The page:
It is the event, piece of action, perhaps but not often, the piece of dialog that happens that grabs your audience’s attention; that “hooks” them into the story and makes them want to stick around to see how everything turns out.
In the best of screenwriting worlds, a story’s hook should appear within the first five to ten minutes of the film.
In screenwriting terms that means no later than page ten, one page equaling one minute of film time following proper screenplay format.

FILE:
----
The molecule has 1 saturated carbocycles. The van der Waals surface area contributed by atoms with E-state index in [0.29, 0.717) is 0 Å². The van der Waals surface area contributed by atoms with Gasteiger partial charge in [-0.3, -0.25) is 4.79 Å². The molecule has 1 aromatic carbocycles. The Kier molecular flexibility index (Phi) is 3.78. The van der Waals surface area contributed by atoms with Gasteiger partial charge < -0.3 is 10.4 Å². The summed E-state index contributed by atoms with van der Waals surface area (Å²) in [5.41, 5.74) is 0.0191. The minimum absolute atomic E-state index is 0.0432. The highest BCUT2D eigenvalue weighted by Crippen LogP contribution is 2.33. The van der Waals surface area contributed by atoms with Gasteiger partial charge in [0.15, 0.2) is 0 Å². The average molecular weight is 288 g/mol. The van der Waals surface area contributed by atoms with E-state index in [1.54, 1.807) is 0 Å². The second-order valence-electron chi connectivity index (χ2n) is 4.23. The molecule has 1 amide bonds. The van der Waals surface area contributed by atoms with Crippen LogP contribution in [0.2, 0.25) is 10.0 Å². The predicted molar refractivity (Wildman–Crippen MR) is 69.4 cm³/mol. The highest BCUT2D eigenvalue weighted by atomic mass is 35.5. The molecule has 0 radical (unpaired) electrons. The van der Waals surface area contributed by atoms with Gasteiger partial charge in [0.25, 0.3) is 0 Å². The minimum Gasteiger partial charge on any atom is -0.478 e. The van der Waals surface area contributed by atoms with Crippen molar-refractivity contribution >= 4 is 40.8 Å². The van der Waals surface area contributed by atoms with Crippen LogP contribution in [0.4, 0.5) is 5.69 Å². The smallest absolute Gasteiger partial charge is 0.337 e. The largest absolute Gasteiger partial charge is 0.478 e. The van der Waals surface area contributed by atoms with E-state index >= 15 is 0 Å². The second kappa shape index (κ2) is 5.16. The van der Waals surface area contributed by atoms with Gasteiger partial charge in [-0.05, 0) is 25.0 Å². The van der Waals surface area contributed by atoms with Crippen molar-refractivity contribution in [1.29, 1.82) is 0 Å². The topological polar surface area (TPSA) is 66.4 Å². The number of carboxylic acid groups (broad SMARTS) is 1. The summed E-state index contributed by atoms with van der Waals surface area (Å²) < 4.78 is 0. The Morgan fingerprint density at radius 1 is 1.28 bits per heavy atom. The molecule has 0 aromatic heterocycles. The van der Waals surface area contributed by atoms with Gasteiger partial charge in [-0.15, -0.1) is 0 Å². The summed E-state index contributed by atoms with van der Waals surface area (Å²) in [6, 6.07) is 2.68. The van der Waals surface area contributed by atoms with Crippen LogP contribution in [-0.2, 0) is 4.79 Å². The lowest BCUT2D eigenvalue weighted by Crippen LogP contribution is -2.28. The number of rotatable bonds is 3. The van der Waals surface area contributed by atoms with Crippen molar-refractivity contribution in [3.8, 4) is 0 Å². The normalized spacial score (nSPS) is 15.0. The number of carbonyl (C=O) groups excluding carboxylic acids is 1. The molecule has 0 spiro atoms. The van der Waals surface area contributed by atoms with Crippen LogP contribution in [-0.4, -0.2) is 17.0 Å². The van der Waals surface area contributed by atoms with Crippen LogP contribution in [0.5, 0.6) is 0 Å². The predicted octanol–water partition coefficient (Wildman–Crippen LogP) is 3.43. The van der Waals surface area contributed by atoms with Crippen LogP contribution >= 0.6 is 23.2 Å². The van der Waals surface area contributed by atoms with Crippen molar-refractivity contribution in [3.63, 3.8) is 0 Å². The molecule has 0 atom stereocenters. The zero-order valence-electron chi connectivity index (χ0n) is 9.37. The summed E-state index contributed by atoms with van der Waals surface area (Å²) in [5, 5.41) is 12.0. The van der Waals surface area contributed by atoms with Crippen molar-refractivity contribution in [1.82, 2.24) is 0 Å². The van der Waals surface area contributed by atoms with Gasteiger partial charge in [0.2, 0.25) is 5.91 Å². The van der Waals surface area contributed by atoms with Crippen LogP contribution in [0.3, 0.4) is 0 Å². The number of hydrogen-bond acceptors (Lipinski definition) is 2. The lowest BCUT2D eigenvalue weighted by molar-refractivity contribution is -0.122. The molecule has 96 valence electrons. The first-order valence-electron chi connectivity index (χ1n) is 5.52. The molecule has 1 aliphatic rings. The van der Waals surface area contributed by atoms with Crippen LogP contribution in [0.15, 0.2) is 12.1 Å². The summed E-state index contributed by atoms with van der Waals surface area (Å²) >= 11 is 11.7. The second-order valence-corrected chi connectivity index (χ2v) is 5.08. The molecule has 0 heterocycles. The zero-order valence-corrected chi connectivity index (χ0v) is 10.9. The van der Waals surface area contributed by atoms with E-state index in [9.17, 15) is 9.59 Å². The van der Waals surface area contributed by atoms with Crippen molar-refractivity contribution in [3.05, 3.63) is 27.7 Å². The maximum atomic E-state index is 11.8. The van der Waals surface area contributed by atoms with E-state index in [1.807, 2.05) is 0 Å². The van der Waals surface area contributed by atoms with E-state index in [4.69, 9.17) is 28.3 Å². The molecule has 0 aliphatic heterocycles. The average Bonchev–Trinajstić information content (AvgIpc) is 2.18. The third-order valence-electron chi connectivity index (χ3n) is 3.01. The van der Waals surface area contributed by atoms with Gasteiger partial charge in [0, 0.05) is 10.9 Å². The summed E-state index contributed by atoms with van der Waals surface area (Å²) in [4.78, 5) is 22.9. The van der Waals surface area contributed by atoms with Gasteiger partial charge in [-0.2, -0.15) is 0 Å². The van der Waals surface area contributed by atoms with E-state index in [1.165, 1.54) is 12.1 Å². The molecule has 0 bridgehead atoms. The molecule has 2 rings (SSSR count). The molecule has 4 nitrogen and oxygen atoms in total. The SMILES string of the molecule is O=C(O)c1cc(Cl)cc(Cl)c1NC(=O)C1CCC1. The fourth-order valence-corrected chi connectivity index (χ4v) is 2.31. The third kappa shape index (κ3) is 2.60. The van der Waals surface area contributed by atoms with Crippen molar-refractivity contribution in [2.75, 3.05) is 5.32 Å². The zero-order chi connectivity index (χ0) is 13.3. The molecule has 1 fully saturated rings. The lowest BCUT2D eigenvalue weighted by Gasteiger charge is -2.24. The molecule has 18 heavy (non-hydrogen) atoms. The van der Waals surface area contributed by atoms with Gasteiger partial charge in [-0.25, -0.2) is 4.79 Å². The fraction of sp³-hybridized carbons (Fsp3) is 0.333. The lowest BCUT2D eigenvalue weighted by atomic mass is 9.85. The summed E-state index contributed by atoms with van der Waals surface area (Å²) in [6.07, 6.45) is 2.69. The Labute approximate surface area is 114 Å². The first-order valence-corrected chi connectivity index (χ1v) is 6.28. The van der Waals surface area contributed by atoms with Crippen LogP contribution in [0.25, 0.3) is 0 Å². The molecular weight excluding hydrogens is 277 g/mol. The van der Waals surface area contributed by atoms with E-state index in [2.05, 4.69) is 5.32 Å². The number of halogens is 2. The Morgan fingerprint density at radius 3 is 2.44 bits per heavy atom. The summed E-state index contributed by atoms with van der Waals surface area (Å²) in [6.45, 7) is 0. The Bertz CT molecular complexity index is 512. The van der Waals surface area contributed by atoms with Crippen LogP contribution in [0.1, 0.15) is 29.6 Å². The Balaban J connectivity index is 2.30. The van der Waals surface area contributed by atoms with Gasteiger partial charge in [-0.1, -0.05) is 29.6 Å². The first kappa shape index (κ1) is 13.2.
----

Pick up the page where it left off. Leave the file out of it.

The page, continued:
The hook can be something traumatic, or surprising, or confrontational, or shocking, or embarrassing, or weird, or unexpected, or whimsical, or downright fantastical as long as it’s written so that your audience can believe it, and so that they can buy that it’s feasible.
It also has to be absolutely essential to the story.
If your hook doesn’t fulfill those criteria, you’ve already lost your audience’s suspension of disbelief and their interest in the film.